Wonderful link, Consular. My basis for the whole 500 year statement was in reference to the full acceptance of the NT, as it is currently, by the whole church. I have read that while the Western church accepted the canon as it is today by the 4th century, it was not until the 5th century that the Eastern church recognized as canonical the book of Revelations. That could be a faulty calculation, I'm no scholar.
     
    Toma likes this.
  10. Toma

    Toma Well-Known Member Anglican

    Posts:
    1,529
    Likes Received:
    1,085
    Country:
    Canada
    Religion:
    Anglican
    That's an interesting question, especially re. the 4th century. That's a reference to the Council of Rome under Damascus, supposedly defining the Tridentine BIblical Canon in A.D. 382. Here's a refutation of that canon-list as a later forgery:

    http://www.tertullian.org/articles/burkitt_gelasianum.htm

    This topic isn't about canon of course, but the solas. Mine about the canon was just a quick preliminary reply.
     
  11. Stalwart

    Stalwart Well-Known Member Anglican

    Posts:
    745
    Likes Received:
    603
    Country:
    America
    Religion:
    Anglican
    Dear LL, please see the The Patristic Canon thread, especially the point about the Muratorian fragment.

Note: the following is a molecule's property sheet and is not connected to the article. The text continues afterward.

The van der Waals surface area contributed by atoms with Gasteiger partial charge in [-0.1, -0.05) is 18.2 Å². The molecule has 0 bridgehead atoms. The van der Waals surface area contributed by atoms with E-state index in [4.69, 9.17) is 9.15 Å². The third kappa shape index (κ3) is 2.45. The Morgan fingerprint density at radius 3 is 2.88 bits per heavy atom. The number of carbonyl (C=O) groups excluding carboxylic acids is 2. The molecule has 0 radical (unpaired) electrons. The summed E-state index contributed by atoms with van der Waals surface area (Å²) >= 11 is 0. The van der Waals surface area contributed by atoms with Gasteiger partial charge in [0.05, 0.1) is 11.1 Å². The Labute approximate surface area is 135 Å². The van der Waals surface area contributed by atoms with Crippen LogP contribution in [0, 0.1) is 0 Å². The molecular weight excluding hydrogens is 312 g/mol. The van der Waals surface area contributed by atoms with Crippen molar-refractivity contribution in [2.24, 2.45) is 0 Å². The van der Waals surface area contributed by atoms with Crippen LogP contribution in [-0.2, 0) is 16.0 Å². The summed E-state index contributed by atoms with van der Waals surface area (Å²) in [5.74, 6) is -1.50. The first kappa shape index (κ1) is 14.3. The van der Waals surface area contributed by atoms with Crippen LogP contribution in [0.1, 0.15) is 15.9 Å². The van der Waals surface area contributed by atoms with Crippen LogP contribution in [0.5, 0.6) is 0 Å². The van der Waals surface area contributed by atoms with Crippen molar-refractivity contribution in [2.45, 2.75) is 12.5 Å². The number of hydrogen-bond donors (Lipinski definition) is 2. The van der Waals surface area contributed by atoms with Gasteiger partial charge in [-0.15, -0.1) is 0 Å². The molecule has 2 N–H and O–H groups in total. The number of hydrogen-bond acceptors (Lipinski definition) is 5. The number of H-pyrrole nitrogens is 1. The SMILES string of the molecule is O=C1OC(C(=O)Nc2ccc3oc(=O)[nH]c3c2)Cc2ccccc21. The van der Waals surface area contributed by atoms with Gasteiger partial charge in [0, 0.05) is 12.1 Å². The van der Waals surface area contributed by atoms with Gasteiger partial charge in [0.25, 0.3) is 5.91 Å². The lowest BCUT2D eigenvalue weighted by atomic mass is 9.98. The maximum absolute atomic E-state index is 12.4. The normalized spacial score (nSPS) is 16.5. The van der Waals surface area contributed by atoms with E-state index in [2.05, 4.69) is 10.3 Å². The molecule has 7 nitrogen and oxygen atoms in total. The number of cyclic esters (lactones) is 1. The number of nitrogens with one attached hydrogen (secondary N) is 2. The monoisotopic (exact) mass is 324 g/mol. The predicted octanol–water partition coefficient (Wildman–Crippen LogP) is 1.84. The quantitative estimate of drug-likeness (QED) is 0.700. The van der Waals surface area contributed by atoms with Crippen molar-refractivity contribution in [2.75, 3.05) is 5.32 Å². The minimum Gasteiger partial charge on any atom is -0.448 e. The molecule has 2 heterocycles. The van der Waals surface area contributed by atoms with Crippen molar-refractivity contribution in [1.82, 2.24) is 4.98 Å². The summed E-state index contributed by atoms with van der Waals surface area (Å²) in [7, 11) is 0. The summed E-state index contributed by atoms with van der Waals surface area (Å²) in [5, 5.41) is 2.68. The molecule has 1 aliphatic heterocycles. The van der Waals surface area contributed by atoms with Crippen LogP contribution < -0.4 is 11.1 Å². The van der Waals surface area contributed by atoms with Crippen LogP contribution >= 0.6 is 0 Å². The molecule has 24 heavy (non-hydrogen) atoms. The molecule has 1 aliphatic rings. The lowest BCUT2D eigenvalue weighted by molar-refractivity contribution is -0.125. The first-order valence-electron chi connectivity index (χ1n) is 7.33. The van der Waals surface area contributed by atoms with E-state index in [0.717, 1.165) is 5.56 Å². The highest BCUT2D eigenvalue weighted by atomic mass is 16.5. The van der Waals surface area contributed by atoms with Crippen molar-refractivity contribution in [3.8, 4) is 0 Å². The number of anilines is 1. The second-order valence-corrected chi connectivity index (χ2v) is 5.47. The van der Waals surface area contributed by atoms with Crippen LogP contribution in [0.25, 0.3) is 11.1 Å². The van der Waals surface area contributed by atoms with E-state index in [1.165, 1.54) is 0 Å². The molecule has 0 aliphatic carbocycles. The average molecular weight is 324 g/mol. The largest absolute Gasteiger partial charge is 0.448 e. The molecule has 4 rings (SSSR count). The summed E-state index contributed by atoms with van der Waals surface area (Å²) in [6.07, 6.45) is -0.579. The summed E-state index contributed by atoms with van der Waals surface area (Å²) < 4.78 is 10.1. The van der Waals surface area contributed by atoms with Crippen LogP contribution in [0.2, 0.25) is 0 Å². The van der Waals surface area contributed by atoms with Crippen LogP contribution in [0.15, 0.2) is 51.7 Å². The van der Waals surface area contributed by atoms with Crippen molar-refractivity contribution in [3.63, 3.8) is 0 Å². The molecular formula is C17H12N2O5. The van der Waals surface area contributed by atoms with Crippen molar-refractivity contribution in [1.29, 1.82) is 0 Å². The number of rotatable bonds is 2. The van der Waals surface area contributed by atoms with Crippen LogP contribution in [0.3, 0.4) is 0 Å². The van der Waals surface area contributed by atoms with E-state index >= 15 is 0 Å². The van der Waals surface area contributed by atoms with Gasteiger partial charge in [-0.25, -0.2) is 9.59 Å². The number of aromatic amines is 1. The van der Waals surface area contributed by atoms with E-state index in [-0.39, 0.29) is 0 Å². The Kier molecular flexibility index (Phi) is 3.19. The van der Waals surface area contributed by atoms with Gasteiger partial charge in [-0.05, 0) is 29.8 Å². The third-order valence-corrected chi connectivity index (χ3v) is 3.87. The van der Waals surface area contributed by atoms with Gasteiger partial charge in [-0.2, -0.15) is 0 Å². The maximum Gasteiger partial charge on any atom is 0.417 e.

Lowly Layman and Toma like this.
  12. Robert

    Robert Active Member

    Posts:
    99
    Likes Received:
    67
    Country:
    USA
    Religion:
    Anglican (Anglo-Catholic)
    Stalwart,

    I followed your link to the wiki article concerning Muratorian fragment. I found it interesting, however, it linked to another wiki article to the Antilegomena. That article states:
    "Antilegomena, a direct transliteration from the Greek αντιλεγόμενα, refers to written texts whose authenticity or value is disputed.[1]
    Eusebius in his Church History written c. 325 used the term for those Christian scriptures that were "disputed" or literally those works which were "spoken against" in Early Christianity, before the closure of the New Testament canon. This group is distinct from the notha ("spurious" or "rejected writings") and the Homologoumena ("accepted writings" such as the Canonical gospels). These Antilegomena or "disputed writings" were widely read in the Early Church and included the Epistle of James, the Epistle of Jude, 2 Peter, 2 and 3 John, the Apocalypse of John, the Epistle to the Hebrews, the Apocalypse of Peter (unique in being the only book never accepted as canonical which was commentated upon by a Church Father), the Acts of Paul, the Shepherd of Hermas, the Epistle of Barnabas and the Didache.[2][3]"